by A. Rand
The 2015 Ministry of Development’s (MSD) report “The Expert Panel Final Report: Investing in New Zealand’s Children and their Families” makes the statement that for our vulnerable children to overcome adversity and stop being ‘at risk’ they must be in a stable family environment. They consider this aspect of a stable family environment to be paramount in ensuring that vulnerable children and their families will be less likely to be ‘at risk’ in the future. To limit the likelihood of being ‘at risk’, the panel proposes that vulnerable children should be placed in a stable environment, at the earliest opportunity when family life appears to not be providing this. However, what they fail to acknowledge is the fact that many families are on low incomes, either from low paid work or benefits, which don’t provide enough income to meet every-day basics of food and shelter. A major contributing factor is that employers can employ people not only on low hourly rates, but also are able to provide such casual employment terms that employees aren’t guaranteed a fixed amount of money in their pay. Partly this situation is made possible, as Child Action Against Poverty (CAAP) points out, due to employers knowing that low income earners have their incomes ‘topped up’ with a Family Tax Credit by the government. Added to this employers in industries of low income employees are also able to offer casual employment conditions, with no mandatory requirement to provide a minimum amount of work to casual staff each week.
As a result, this causes stress within low income families, who are then forced to seek help from agencies so that they can meet their basic expenses of food and accommodation. To further compound this, as noted by Auckland City Mission (ACM), families must then find the time and ability to visit the agencies when requested, else they are penalised for failing to do so (2015). The process is further complicated, as multiple organisations hold a range of funding contracts, making the system harder and time consuming to navigate (ACM, 2015). Added to this the Productivity Commission as noted by Heatley found that this resulted in agencies operating in ‘silos’ that not only made accessing resources convoluted, but that it led to social services being more costly and complex than it needed to be (Heatley, 2016). Additionally, as noted by the New Zealand Christian Council of Social Services (NZCCSS), in eight years there has been no increase in the amount allocated to funding staff for these services even as agencies are requiring increased qualified and experienced social workers, counsellors and community workers.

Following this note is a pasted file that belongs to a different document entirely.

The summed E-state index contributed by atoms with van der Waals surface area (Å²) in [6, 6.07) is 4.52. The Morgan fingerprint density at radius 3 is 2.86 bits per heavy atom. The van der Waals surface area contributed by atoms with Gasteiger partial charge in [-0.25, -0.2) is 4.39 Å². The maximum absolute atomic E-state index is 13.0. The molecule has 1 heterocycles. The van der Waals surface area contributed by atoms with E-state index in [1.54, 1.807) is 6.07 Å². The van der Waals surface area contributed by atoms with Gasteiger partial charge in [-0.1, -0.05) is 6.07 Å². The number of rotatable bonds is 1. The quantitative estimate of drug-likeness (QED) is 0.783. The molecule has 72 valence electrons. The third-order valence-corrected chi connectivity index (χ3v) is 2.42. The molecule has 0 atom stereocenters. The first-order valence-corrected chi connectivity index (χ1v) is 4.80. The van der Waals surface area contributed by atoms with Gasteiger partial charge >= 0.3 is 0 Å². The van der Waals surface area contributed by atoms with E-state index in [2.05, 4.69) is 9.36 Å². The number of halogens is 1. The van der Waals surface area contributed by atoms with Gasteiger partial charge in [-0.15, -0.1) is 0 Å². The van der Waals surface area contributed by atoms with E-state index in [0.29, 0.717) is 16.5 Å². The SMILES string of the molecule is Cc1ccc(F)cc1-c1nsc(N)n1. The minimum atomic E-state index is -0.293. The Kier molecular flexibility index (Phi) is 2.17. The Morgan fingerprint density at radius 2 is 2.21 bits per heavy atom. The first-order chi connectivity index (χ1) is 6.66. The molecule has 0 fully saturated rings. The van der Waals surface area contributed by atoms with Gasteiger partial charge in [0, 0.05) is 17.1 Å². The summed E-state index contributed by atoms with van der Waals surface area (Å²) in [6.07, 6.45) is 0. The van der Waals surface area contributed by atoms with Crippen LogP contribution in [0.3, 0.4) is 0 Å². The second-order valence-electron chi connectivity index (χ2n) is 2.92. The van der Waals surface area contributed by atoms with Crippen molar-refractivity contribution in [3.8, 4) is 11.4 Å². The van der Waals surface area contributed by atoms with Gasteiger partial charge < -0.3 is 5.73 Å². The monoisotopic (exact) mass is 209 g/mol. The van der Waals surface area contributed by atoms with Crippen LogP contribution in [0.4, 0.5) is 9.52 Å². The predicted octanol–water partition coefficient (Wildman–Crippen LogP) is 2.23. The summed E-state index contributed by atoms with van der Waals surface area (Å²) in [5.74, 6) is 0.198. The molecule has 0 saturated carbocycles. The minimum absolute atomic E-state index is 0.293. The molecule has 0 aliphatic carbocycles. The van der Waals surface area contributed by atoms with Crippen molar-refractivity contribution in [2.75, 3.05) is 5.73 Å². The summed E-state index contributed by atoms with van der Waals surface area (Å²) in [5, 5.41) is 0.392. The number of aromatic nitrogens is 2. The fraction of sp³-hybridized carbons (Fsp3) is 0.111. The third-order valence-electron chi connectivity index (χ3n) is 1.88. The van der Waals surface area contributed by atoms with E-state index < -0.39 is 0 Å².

It would therefore appear, that fundamental to the lack of funding provision for social services is premised on neo-liberal ideology and therefore capitalism, whereby citizens are judged on their ability as consumers. This further indicates the extent to which, in the last three decades, financial models, of cost and benefit, are impacting on social policy, and to invest infers a return is expected. Perhaps this is what the drives the current thinking, that vulnerable families and their children are considered ‘at risk’ not from adversity or harm, but on their lack of ability to participate and contribute to a capitalistic society based on consumerism. Subsequently, the unemployed and underemployed, are denied respect and full citizenship, as their restricted access to better incomes functions to maintain and continue to perpetuate the cycles of adversity associated with inequality and poverty.
Heatley, D. (2016) . Making social services work for everyone: a summary of the recent Productivity Commission inquiry. Policy Quarterly, 12 (2), 57-65. Retrieved from http://igps.victoria.ac.nz/publications/files/7339ad6aae2.pdf